Capstone Projects

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Capstone Projects are intended to be intensive, active learning projects, requiring significant effort in the planning and implementation, as well as preparation of a substantial final written work product.

For approval of a Capstone Project, interested students must submit a written proposal to Professor Kathryn Bradley detailing:

  1. The specific area of study (including substantive area, core courses that were taken or will be taken in preparation for the project, additional materials to be consulted, etc).
  2. The faculty resources the students will seek and whether the students have already recruited or consulted with any members of the faculty about assisting with the project.
  3. The number of students involved in the project.
  4. What the project will entail and how it will be implemented (e. g., what is planned, what the work will involve, how the work will be structured, and the time frame for the different phases of the project; and, for groups, how the work will be divided among the members); the number of credits sought (up to a maximum of 4 credits per semester) and justification for the credit.
  5. What the final written work product will be and, for groups, how responsibility for preparing the final product will be allocated among the members.

Professor Bradley, assisted by members of the Capstone Year Committee, will review the proposed project, solicit appropriate input from the faculty, and offer suggestions for revisions and modifications of the proposal where necessary. At a minimum, a member of the Governing Faculty must serve as a supervisor for any approved project. Additional mentors for the project may be recruited from other schools within the University, or may be practicing lawyers, judges, legislators, or other relevant professionals as appropriate for the particular project. Participating in a capstone is ideal for students who want to explore interests that go beyond what is discussed in the classroom or build on the experience they’ve gained in the workplace or in law school.


A capstone project can be a perfect way to bring things together, often resulting in publishable work or in a deliverable that has practical use to laypersons or lawyers.

Professor Kathryn Bradley
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The final written work product may be in the form of a scholarly article of publishable quality, a seminar-type paper, a model bill and the supporting memorandum, a draft complaint or petition and supporting memorandum, the formal documents and supporting memorandum for a transactional project, or a brief (on the merits or as an amicus), to name just a few examples. In all cases, students will be required to defend their final work product before a review committee composed of the faculty advisor and others recruited by him or her.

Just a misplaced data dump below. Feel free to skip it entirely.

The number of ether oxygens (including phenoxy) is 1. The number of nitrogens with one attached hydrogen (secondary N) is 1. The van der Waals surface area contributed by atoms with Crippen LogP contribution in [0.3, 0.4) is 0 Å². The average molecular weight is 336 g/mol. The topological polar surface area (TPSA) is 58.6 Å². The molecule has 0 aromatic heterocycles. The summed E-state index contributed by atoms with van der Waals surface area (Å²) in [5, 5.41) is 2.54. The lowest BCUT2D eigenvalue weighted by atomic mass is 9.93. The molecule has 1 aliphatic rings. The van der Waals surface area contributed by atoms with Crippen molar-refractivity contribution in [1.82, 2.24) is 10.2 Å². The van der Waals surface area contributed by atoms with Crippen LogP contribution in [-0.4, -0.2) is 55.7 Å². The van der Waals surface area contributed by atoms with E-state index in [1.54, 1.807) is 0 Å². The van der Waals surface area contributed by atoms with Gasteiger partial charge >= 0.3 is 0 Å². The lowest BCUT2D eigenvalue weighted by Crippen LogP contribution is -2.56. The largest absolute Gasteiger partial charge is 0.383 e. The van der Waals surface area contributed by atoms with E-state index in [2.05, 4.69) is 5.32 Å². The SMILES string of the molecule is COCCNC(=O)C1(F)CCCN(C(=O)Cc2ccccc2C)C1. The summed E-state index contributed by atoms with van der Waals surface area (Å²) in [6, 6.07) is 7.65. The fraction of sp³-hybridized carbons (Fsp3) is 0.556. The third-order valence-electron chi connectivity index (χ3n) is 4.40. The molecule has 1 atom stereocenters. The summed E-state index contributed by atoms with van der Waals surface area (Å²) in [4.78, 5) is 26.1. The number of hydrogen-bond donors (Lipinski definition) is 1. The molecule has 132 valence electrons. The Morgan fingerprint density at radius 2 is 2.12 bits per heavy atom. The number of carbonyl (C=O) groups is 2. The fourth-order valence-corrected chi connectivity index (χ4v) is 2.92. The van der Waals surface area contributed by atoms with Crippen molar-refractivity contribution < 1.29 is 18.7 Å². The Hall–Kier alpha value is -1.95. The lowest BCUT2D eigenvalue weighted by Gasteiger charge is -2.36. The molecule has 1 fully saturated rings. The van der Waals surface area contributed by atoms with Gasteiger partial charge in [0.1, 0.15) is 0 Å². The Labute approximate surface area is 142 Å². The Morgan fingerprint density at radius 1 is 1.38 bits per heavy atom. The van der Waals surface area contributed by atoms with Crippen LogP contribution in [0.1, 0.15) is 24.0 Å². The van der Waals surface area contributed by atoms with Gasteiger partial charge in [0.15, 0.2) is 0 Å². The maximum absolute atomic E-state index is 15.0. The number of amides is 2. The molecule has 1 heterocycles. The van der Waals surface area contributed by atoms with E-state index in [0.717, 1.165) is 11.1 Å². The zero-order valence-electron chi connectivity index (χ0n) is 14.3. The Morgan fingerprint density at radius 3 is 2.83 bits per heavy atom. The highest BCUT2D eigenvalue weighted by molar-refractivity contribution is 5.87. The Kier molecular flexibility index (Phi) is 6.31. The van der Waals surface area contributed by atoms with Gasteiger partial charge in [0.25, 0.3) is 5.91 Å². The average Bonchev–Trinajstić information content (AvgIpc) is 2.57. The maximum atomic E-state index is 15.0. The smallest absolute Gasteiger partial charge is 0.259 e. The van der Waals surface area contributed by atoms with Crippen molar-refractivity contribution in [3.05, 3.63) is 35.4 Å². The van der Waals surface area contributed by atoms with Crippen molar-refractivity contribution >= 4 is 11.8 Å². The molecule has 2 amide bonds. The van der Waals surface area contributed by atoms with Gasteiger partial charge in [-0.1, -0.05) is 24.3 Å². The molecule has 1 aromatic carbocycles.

The course credits approved for a project will be based upon, among other things, the scope of the project, the estimated time frame (one or two semesters), the number of hours devoted to the project, the number of students undertaking the project, and the nature and complexity of the final written product. Credits will be allocated between the written work and all other work. The presumption will be that the credits assigned to the final written product will receive ordinary Law School grades, and the remaining credits will be pass/fail; however, depending upon the project, this division may be altered with the permission of the faculty advisor and the Capstone administrator.

Continuous feedback

A critical component of the project, and one that should further differentiate it from most traditional law school courses, will be the substantial individualized feedback provided to the students. The feedback anticipated should be a learning tool in itself. We hope to eventually put in place a system by which students will be given explicit criteria for evaluation, regular feedback on all aspects of the project and its implementation, as well as opportunity for self-assessment. The feedback process will begin with the interactive design phase of the project, wherein students will receive significant input from their advisors on both the project design, and the quality of the written proposal. Students will be required to give at least bi-weekly written updates to their advisor and to attend periodic face-to-face review sessions with the advisor and/or mentors, all of which should ensure a continuous open dialogue throughout the project.

Defense of the final work product

Finally, students who carry out projects will be required to defend the final work product orally, by presenting the project to a review committee assembled by the faculty advisor, by giving a talk on a scholarly article or seminar-type paper to members of the faculty, or through some other comparable process. The review committee will provide a comprehensive critique of the project, noting accomplishments and areas for improvement.

Examining how courts handle domestic violence
Professor and student
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In her Capstone Project, Joline Doedens '15 (shown above with Civil Justice Clinic Director Charles Holton) researched the differences in how domestic violence cases are handled in seven North Carolina counties and compared their current practices to the best practices suggested by the North Carolina Administrative Office of the Courts. She discovered that a lack of resources, especially in rural counties, coupled with victims who did not fully understanding their options and rights resulted in lopsided legal representation as well as inconsistencies in practices.